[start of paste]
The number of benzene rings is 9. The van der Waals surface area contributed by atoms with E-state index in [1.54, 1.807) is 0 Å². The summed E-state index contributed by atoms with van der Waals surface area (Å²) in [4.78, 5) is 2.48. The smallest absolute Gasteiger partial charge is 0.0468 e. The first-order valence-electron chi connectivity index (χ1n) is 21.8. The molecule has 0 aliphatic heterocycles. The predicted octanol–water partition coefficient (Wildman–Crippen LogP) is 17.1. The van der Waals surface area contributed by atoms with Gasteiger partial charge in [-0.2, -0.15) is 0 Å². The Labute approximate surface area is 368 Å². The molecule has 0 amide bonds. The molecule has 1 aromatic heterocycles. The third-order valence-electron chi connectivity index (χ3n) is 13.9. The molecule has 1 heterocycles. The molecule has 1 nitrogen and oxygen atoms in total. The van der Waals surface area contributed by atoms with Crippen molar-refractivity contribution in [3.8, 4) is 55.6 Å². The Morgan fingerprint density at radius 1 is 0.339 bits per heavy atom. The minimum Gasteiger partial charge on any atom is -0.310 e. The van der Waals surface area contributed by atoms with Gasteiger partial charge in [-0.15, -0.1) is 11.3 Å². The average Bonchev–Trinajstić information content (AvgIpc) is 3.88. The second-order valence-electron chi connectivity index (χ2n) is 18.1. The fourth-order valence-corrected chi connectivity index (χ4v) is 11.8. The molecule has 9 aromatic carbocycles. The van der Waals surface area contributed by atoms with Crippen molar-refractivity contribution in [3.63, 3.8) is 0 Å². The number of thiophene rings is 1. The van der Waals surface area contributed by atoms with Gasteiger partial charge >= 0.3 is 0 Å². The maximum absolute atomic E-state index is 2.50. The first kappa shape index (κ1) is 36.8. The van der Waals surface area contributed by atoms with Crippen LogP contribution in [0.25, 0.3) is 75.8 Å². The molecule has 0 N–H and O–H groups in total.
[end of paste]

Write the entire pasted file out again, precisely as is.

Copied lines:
The number of benzene rings is 9. The van der Waals surface area contributed by atoms with E-state index in [1.54, 1.807) is 0 Å². The summed E-state index contributed by atoms with van der Waals surface area (Å²) in [4.78, 5) is 2.48. The smallest absolute Gasteiger partial charge is 0.0468 e. The first-order valence-electron chi connectivity index (χ1n) is 21.8. The molecule has 0 aliphatic heterocycles. The predicted octanol–water partition coefficient (Wildman–Crippen LogP) is 17.1. The van der Waals surface area contributed by atoms with Gasteiger partial charge in [-0.2, -0.15) is 0 Å². The Labute approximate surface area is 368 Å². The molecule has 0 amide bonds. The molecule has 1 aromatic heterocycles. The third-order valence-electron chi connectivity index (χ3n) is 13.9. The molecule has 1 heterocycles. The molecule has 1 nitrogen and oxygen atoms in total. The van der Waals surface area contributed by atoms with Crippen molar-refractivity contribution in [3.8, 4) is 55.6 Å². The Morgan fingerprint density at radius 1 is 0.339 bits per heavy atom. The minimum Gasteiger partial charge on any atom is -0.310 e. The van der Waals surface area contributed by atoms with Gasteiger partial charge in [-0.15, -0.1) is 11.3 Å². The average Bonchev–Trinajstić information content (AvgIpc) is 3.88. The second-order valence-electron chi connectivity index (χ2n) is 18.1. The fourth-order valence-corrected chi connectivity index (χ4v) is 11.8. The molecule has 9 aromatic carbocycles. The van der Waals surface area contributed by atoms with Crippen molar-refractivity contribution in [3.63, 3.8) is 0 Å². The number of thiophene rings is 1. The van der Waals surface area contributed by atoms with Gasteiger partial charge >= 0.3 is 0 Å². The maximum absolute atomic E-state index is 2.50. The first kappa shape index (κ1) is 36.8. The van der Waals surface area contributed by atoms with Crippen LogP contribution in [0.25, 0.3) is 75.8 Å². The molecule has 0 N–H and O–H groups in total.